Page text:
What does he think you have?
- how many he actually has -- from the point ot view of an external viewer who knows both his hand and your hand.
- how many he has from your point of view, knowing your hand and only knowing a possible range of his hand, and
- how many he has from his point of view, knowing his hand and only knowing a possible range of your hand
He is going to make his playing decisions based on the third of those -- based on what he knows at the time of his choice.
So many times we see players make judgements about another player based on number one above, on after the fact knowledge that the player didn't have at the time he made the decision.
Maybe he should have known you had AA. But he didn't. And you should know he didn't know that.
This came up on a post on another blog..
In a tournament, our hero was the short stack at the table. The anti hero didn't have a big stack either, but his stack was twice the stack of the hero.
Blinds are 25/50 and our hero makes it 200 after an UTG limper. That's not a big raise, it's actually a pretty small raise. Our hero called it a 4x big blind raise. It's not. It's a 3x big blind raise. The raise is 150, the bet is 200. Not only that, using the big blind as a proxy measure for pot size isn't going to be right after a limper. The pot contains 4bb (counting the sb as one bb and counting your call, as per convention). So a standard pot size raise would be making it 250, not making it 200.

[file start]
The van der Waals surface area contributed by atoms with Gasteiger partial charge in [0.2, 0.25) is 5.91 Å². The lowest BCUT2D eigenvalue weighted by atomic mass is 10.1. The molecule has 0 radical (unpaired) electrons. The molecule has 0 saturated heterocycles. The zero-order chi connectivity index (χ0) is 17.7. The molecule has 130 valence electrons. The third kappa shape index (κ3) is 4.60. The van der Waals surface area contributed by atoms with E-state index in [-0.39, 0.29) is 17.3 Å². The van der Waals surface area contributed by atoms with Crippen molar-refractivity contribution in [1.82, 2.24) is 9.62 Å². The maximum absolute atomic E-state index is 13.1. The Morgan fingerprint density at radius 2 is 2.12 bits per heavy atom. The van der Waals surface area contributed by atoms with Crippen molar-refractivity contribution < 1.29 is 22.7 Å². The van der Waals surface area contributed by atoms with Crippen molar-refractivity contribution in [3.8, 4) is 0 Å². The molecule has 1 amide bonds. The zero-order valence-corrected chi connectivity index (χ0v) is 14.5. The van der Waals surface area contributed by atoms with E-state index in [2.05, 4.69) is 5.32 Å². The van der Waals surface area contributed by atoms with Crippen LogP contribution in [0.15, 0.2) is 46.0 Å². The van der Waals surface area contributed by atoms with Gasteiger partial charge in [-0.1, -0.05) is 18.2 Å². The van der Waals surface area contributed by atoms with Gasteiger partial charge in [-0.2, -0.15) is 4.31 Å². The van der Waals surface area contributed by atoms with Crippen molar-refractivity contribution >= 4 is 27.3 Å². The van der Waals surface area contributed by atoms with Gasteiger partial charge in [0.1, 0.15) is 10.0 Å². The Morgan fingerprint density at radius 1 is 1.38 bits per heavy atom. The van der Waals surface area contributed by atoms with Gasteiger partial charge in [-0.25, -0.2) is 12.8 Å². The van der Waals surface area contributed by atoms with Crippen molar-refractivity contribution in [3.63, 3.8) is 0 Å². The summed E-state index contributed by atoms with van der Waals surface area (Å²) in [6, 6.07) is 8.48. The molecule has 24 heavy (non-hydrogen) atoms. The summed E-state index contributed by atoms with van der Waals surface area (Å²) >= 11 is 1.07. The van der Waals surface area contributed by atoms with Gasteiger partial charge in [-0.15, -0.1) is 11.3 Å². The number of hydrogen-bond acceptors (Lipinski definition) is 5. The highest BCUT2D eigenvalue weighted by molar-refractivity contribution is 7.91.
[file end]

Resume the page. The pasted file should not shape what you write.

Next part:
In any event, our anti hero calls with J7s and everybody else folds. The anti-hero flops a gutshot, an overcard, and a backdoor flush draw. The hero goes allin, betting not quite twice the pot. Antihero calls. Antihero hits the gutshot and wins.
The hero then posts a bad bead whine on his blog. But the hero completely misconstrued what happened, not even noticing the backdoor flush of the antihero and looking at everything through his own point of view.
Here's my comment on the hero's blog post.
Actually he had a gutshot, overcard and a backdoor flush draw. Against AKo (which is what players will always put you on in this kind of situation) he has 11 outs.
Whether he’s right to think of things in this way or not, that’s the way he’s going to think of them and it’s rather pointless for you to get angry just because you didn’t figure that out.
Where you ahead? Yes, of course. And, by a lot more than he thought you were. But, he thought you were only slightly ahead and knew that if he was wrong that he wasn’t drawing dead.
You had an opponent who’s misreading the situation (fails to incorporate the chance you have a big pair into his thinking) and probably does so habitually. Would you prefer that he stop making that mistake? Do you think that would improve your results overall?
Our antihero made some big mistakes in this hand, and he got lucky. Our hero played it okay, it's always okay when you're ahead with AA and get the money in, but seems to have completely missed the point about what happened.